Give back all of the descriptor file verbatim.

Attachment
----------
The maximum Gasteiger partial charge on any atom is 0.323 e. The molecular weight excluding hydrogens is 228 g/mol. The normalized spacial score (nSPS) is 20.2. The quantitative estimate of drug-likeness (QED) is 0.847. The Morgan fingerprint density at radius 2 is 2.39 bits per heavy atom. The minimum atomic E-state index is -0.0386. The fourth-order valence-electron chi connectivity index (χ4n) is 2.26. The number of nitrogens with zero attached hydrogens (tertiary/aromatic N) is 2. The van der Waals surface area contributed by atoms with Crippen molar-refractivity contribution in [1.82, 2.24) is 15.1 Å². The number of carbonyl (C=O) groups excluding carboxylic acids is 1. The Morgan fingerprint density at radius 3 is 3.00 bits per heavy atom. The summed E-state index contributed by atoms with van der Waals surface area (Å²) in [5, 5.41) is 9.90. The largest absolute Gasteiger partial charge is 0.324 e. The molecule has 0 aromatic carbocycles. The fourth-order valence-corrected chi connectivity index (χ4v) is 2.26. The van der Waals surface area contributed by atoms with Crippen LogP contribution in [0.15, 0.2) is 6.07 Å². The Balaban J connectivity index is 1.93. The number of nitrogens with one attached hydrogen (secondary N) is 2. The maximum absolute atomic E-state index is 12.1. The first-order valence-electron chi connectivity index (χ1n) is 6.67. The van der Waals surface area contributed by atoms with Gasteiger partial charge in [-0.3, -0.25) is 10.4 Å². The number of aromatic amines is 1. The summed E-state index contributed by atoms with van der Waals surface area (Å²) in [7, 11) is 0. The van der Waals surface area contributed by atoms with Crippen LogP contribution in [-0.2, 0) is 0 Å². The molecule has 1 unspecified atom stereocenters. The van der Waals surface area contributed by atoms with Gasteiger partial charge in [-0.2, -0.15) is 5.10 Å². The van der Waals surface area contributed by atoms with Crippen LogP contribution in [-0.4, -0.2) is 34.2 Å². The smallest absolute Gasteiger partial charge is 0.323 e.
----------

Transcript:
The maximum Gasteiger partial charge on any atom is 0.323 e. The molecular weight excluding hydrogens is 228 g/mol. The normalized spacial score (nSPS) is 20.2. The quantitative estimate of drug-likeness (QED) is 0.847. The Morgan fingerprint density at radius 2 is 2.39 bits per heavy atom. The minimum atomic E-state index is -0.0386. The fourth-order valence-electron chi connectivity index (χ4n) is 2.26. The number of nitrogens with zero attached hydrogens (tertiary/aromatic N) is 2. The van der Waals surface area contributed by atoms with Crippen molar-refractivity contribution in [1.82, 2.24) is 15.1 Å². The number of carbonyl (C=O) groups excluding carboxylic acids is 1. The Morgan fingerprint density at radius 3 is 3.00 bits per heavy atom. The summed E-state index contributed by atoms with van der Waals surface area (Å²) in [5, 5.41) is 9.90. The largest absolute Gasteiger partial charge is 0.324 e. The molecule has 0 aromatic carbocycles. The fourth-order valence-corrected chi connectivity index (χ4v) is 2.26. The van der Waals surface area contributed by atoms with Crippen LogP contribution in [0.15, 0.2) is 6.07 Å². The Balaban J connectivity index is 1.93. The number of nitrogens with one attached hydrogen (secondary N) is 2. The maximum absolute atomic E-state index is 12.1. The first-order valence-electron chi connectivity index (χ1n) is 6.67. The van der Waals surface area contributed by atoms with Gasteiger partial charge in [-0.3, -0.25) is 10.4 Å². The number of aromatic amines is 1. The summed E-state index contributed by atoms with van der Waals surface area (Å²) in [7, 11) is 0. The van der Waals surface area contributed by atoms with Crippen LogP contribution in [-0.2, 0) is 0 Å². The molecule has 1 unspecified atom stereocenters. The van der Waals surface area contributed by atoms with Gasteiger partial charge in [-0.2, -0.15) is 5.10 Å². The van der Waals surface area contributed by atoms with Crippen LogP contribution in [-0.4, -0.2) is 34.2 Å². The smallest absolute Gasteiger partial charge is 0.323 e.